4.2. Ligand Screening procedure

Every step was performed in a nitrogen-filled glove box. Solutions of copper(II) isoburtyrate (8 mg, 0.034 mmol) in THF (3.5 mL), lithium tert-butoxide (2.72 mg, 0.034 mmol) in THF (3.5 mL), bromooxindole 5 (70 mg, 0.17 mmol) and malonate 12 (129 mg, 0.51 mmol) in CH2Cl2 (1.75 mL), i-Pr2NEt (0.1 ml, 0.57 mmol) in CH2Cl2 (2 mL) were prepared in 2 dram vials prior to reaction setup. To 1 dram vials equipped with stirbars, and ligand (1.1 μmol, 22 mol %) were distributed copper(II) isobutyrate in THF (0.1 mL, 0.97 μmol, 20 mol %). The heterogeneous solution was agitated at room temperature for 10-20 min until a clear homogeneous solution was generated. The reaction mixtures were charged with lithium tert-butoxide in THF (0.1 mL, 0.97 μmol, 20 mol %). Reaction mixtures were allowed to stir for 5 min and concentrated under reduced pressure. A mixture of bromooxindole 5 and malonate 12 in CH2Cl2 (0.05 mL, 4.85 μmol, 14.55 μmol) was dispensed to each vial and allowed to stir for 10 min. After setting the reaction temperature, i-Pr2NEt in CH2Cl2 (0.05 mL, 14.55 μmol, 3 equiv) was added to the reaction vials and allowed to stir for 48 h. Upon completion, sat. aq. ammonium chloride solution (0.1 mL) was added, and the mixture was filtered through silica gel. Each filtrate was diluted by 1 mL of solvent (ethyl acetate or isopropanol) and analyzed by chiral SFC. The mixture was separated by an AD-H column with 20% isopropanol as eluent. See supplementary material for more details.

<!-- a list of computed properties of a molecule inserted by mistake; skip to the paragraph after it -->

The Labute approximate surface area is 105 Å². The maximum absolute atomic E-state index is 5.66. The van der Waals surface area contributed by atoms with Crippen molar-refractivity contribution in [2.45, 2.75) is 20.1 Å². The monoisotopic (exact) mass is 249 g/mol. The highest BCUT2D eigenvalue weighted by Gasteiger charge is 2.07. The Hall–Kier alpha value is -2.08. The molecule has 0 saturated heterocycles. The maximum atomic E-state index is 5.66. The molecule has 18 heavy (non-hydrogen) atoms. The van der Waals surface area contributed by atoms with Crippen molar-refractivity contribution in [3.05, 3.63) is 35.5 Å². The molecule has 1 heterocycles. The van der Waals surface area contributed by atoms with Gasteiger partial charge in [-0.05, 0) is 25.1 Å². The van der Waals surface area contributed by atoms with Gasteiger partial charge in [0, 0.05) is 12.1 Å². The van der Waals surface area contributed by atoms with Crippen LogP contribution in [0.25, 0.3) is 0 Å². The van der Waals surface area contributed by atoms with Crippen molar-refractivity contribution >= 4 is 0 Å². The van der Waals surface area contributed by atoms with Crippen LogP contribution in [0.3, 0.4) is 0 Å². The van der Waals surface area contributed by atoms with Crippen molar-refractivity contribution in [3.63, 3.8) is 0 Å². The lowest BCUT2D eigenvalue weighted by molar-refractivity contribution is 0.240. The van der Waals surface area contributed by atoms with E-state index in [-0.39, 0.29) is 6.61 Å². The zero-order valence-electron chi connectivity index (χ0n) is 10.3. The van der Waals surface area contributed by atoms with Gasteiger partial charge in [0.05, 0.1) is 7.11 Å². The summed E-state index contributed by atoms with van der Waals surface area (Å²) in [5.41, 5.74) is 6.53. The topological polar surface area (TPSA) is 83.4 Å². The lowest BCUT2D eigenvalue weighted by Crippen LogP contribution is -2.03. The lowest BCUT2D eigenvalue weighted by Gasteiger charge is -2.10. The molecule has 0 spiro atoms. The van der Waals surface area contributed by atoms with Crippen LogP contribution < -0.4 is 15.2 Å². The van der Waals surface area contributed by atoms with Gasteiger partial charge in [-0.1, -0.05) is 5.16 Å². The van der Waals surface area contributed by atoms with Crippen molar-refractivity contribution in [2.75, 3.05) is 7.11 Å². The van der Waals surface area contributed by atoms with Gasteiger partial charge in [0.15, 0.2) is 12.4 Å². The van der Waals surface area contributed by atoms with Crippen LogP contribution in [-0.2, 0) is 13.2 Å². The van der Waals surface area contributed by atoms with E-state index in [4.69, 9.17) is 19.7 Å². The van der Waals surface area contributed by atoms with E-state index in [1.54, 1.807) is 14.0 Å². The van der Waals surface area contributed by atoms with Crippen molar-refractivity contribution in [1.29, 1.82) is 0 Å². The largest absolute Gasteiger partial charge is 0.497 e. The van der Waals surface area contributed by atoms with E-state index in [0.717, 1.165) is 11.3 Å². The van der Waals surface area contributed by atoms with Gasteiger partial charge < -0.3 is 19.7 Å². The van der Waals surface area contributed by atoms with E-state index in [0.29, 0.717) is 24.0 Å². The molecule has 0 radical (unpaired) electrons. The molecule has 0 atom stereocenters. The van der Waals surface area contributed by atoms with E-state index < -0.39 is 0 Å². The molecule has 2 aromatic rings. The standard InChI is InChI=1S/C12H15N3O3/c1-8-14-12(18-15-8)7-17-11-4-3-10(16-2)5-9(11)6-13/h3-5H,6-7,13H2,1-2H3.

Supplementary Material

Acknowledgments

The authors wish to thank NIH-NIGMS (R01GM080269-01), Amgen, the Gordon and Betty Moore Foundation, and Caltech for financial support. S.-J.H thanks Fulbright (Foreign Student Program, No. 15111120) and the Ilju Foundation of Education & Culture (Pre-doctoral Research Fellowship) for financial support. Catalyst center (Caltech) is acknowledged for assistance with reaction screenings. Drs. Florian Vogt, Sandy Ma, Xiaoquing Han, and Shyam Krishnan are acknowledged for preliminary research.

Footnotes

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Supplementary Material

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8. See supplementary material for the list of chiral bis(phosphine) ligands and screening results.